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CS106 Libraries --------------- An open-source implementation of the student libraries for Stanford's course "Programming Abstractions" WWW: Version 0.3 beta Posted by Colin Leach Contents of this README: 1. Licensing 2. Background 3. Main features 4. Known Issues at Release 5. Deviations from Stanford documentation 6. Files 7. Compilation Instructions -------------------------------------------------------------------------------- 1. Licensing Many of the source files were supplied by Stanford under a Creative Commons Attribution 3.0 license: Code added by me is free software; you can redistribute it and/or modify it under the terms of the GNU General Public License as published by the Free Software Foundation. Please remember that this is open-source software. You can redistribute the original or modified versions, but you should always include the source code. This program is distributed in the hope that it will be useful, but WITHOUT ANY WARRANTY; without even the implied warranty of MERCHANTABILITY or FITNESS FOR A PARTICULAR PURPOSE. The Qt framework needed for the graphics server is available from Nokia under the GNU General Public License (see section 7). -------------------------------------------------------------------------------- 2. Background The undergraduate CS course called Programming Abstractions has been made publicly available as part of the Stanford Engineering Everywhere initiative, including lecture videos and all course materials. This has proved deservedly popular with students worldwide. Find this and related courses at: For the programming assignments, Stanford supplied a student friendly API as binary-format libraries for the platforms they support: Visual Studio on Windows and XCode on Mac. This has a few limitations: - The VS library is version specific. The one supplied with the SEE course won't install unless you have already installed VS 2005 (or VC++ Express 2005), and this is now rare and obsolete. Newer versions of the library may be available if you search, e.g. at but getting them to work with VC++ Express can be tricky (I failed!) - Linux (and *nix more broadly) is totally unsupported, though lots of external students would prefer to use this. Stanford have included some clear hints (in their lectures and handouts) that porting the graphics functions to the non-standardised world of *nix systems is more effort than they want to invest. The present software is an attempt to implement the CS106B/X API in an open-source format compatible with the widest possible range of systems. I am using it to do the programming assignments, and I hope it will be useful to others. CAVEAT: I am not a professional programmer and have limited C++ experience (though much more now than before I wrote the graphics code!). Please view this software with a skeptical eye, and share any improvements with the community. -------------------------------------------------------------------------------- 3. Main features After compilation (for which see below), you will end up with 2 binary files: - cs106lib.a, a static library which you will link into your programs at build time - gserv, a graphics server based on the Qt framework The aim is that you write a (relatively simple) console program to run from the command line, and cs106lib sends any graphics commands via a TCP connection to the graphics server, running as a separate process. The default connection (localhost, port 30004) was chosen to avoid obvious conflicts, but it can be changed if necessary. All functions in graphics.h and extgraph.h should work more or less as documented. See section 5 for some minor changes. -------------------------------------------------------------------------------- 4. Known Issues at Release ** Windows incompatibility ** The code, including assignments such as Maze, was tested successfully on Ubuntu and Fedora, but failed on Windows. MinGW under Win7 fails to compile at the line #include <sys/socket.h>. This may need a major rewrite to use Winsock2 instead of Posix sockets. CygWin gives no error messages, but the client code fails to communicate correctly with the graphics server. ** Graphics server must be started manually ** Do this BEFORE running your own code. I'm still looking for a portable way for InitGraphics() to launch it automatically when necessary. ** Limits on running multiple programs simultaneously ** The graphics server is a shared resource, and multitasking (e.g. Maze in one window, Boggle in another) fails by default. You may be able to work around this by running server instances on different ports, but this hasn't been tested. ** Graphics area may not size or clip consistently ** Graphics should be confined within the gray rectangle, but drawing outide this has rather unpredictable effects. Resizing the outer window (by dragging the corner) does nothing useful. ** GetXResolution() and GetYResolution() aren't truly implemented ** No idea how to do this, so both functions just return a const 100 pixels/inch. This may not give the scaling you wanted! -------------------------------------------------------------------------------- 5. Deviations from Stanford documentation Moving to a client-server model on a different OS forced a few design changes. It's not hard to work around these, but you need to be aware of them. ** Graphics ** There is a new function: void SetPort(int port) Call this BEFORE the first call to InitGraphics() if you don't want port 30004. SetWindowSize() is best called right after establishing the connection with the first InitGraphics() call. It will work at any time, but will also erase your graphics and change font and color to startup defaults. ** Sound ** This should be reliable under Windows, but on *nix systems it relies on NAS (Network Audio System, A new function bool TestAudio() has been added, which return true if sounds shouldplay on your system, false if you have no chance (as currently configured) ** Lexicon ** The copies of lexicon.cpp and lexicon.h supplied with the SEE course cause problems on 64-bit systems. Nothing trivial: calling the constructor reliably crashes the program with a segfault. I think (as best I can understand this code) that the 2006 version assumes sizeof(long) is 4 bytes, but gcc on AMD64 versions of Linux uses 8-byte longs. Globally changing "long" to "int" isn't elegant but seems to give working code. I suggest, when doing assignments: - use my modified lexicon.h - ignore lexicon.cpp, as this is compiled into cs106lib.a - if you don't like this change, the old files have been renamed lexicon32.* ** Maze (and maybe other places) ** gcc is apparently less relaxed than Visual Studio about use of the abs(int) function. When using it (as maze.cpp does in assignment 2) you need to add #include <cstdlib> ** Boggle ** For obscure reasons, EraseOldScore (in gboggle.cpp) fails to work as intended. This may(?) be something odd going on with z-values of overlaid objects. Fortunately, SetEraseMode() now works properly for text, so AddScoreForPlayer() has been changed to use this instead of EraseOldScore(). ** gcc warnings ** Though the ADT size() functions return (signed) int values, string.length() and similar standard C++ functions return (unsigned) size_t values. This gets distracting every time you use something like: for (int i=0; i<str.size(); i++) {} If you compile with -Wall (as you should!), it warns about signed vs unsigned comparisons. In my code I've usually declared i as size_t, but there may be a few bits of early code using int(str.size()). gboggle.cpp is a rich source of gcc warnings - see the revised code for comments on suppressing these. -------------------------------------------------------------------------------- 6. Files Directories in the download archive are listed below. Only the first 3 are important to students taking the course. The others are for debugging use. CS106/ - files to make cs106lib.a gserv/ - source files for the Qt-based server headers/ - files (mostly original Stanford versions) for inclusion in student projects. assign/ - some of the CS106B programming assignments, tweaked as necessary for compilation with g++ testlib/ - unit tests for most of the graphics commands lexicon/ - a quick test of the Lexicon class (which has had portability issues) simpclient/ - a small console program to communicate with gserv directly. Most people can ignore it, but it may be useful for debugging connection problems. In the assignments lexicon.cpp is not included, as there is no need to commpile and link this yourself - it is in cs106lib.a. The source is in CS106/ if you want to look at it. Unfortunately there is no way to include demo copies of working programs here. There are Windows and Mac versions on the Stanford website, and hopefully most students can run one of these, even if they use a *nix system for their own code. -------------------------------------------------------------------------------- 7. Compilation Instructions ** Graphics server ** You will need a copy of the Qt application framework installed. Linux users may already have it (especially if using KDE) or can get the deb or rpm from the usual repositories. Others, including Windows users, can get it free (for non-commercial users) from Only version 4.7 has been tested. Versions older than 4.2 will certainly fail, and 4.2-4.4 are unpredictable. I have no reason to expect problems with 4.5-4.6 but can offer no guarantees. Compiling the graphics server is (in the usual Qt way) a two-step process: In subdirectory gserv/ the command qmake-qt4 -r -spec linux-g++ will create a custom Makefile, then typing make will compile and link it with gcc. Alternatively (as I always do), open in QtCreator and use that most impressive IDE to build the project (Ctrl-B should be enough). If you can't find the executable afterwards, look in ../gserv-build-desktop because it likes to avoid mixing source files with builds. The gserv executable (called gserv.exe on Windows) is the only file you need for assignments. Either move it to somewhere convenient, or create a link to it. ** Object library ** In subdirectory cs106lib/ running make should create the cs106lib.a file. That can either be copied to each project directory along with the header files, or you can put it somewhere central and give gcc an absolute or relative path to it. I'm no expert on Makefiles, but something like this seems to work (with the lib file one level up from your project files) CC = g++ DEBUG = -g # or -g3 -gdwarf2 -o0 for maximum value using gdb CFLAGS = -Wall -c $(DEBUG) LFLAGS = -Wall $(DEBUG) PROG = myprog # changed for each project LIB = ../cs106lib.a # relative path to library file OBJS = $(PROG).o # add any other *.o files needed, e.g. maze.o all : $(PROG) # plus any other stuff you need, e.g. etags $(PROG) : $(OBJS) $(CC) $(LFLAGS) $(OBJS) $(LIB) -o $(PROG) ** Test code ** These assume that cs106lib.a already exists, at relative path ../CS106/ You will need to edit the Makefile if the location is different.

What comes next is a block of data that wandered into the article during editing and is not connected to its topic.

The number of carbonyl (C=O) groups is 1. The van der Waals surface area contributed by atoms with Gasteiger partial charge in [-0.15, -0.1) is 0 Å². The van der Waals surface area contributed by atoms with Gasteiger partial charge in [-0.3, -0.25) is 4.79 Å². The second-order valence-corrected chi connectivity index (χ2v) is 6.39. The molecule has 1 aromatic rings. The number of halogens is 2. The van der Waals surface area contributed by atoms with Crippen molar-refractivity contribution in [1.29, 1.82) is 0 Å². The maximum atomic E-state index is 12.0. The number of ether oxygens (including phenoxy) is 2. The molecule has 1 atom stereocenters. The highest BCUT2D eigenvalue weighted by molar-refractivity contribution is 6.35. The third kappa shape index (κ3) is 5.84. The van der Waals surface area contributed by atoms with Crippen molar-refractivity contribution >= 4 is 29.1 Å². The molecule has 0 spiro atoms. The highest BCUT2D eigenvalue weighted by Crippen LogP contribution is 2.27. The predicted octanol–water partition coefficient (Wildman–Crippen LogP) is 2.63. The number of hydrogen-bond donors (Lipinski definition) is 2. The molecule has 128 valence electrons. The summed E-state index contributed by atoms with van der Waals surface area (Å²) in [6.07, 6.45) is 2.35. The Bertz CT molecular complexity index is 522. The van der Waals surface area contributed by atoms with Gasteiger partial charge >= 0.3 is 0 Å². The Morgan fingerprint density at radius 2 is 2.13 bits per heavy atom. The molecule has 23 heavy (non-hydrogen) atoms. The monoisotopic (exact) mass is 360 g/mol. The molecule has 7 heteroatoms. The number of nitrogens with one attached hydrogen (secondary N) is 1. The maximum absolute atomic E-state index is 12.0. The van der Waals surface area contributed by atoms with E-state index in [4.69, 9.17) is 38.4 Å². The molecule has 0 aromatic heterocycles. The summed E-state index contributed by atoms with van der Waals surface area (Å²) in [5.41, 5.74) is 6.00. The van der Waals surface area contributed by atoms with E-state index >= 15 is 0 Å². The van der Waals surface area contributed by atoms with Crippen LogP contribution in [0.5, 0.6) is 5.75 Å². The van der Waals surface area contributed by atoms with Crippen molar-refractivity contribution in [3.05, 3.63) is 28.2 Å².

Source: README, updated 2011-09-29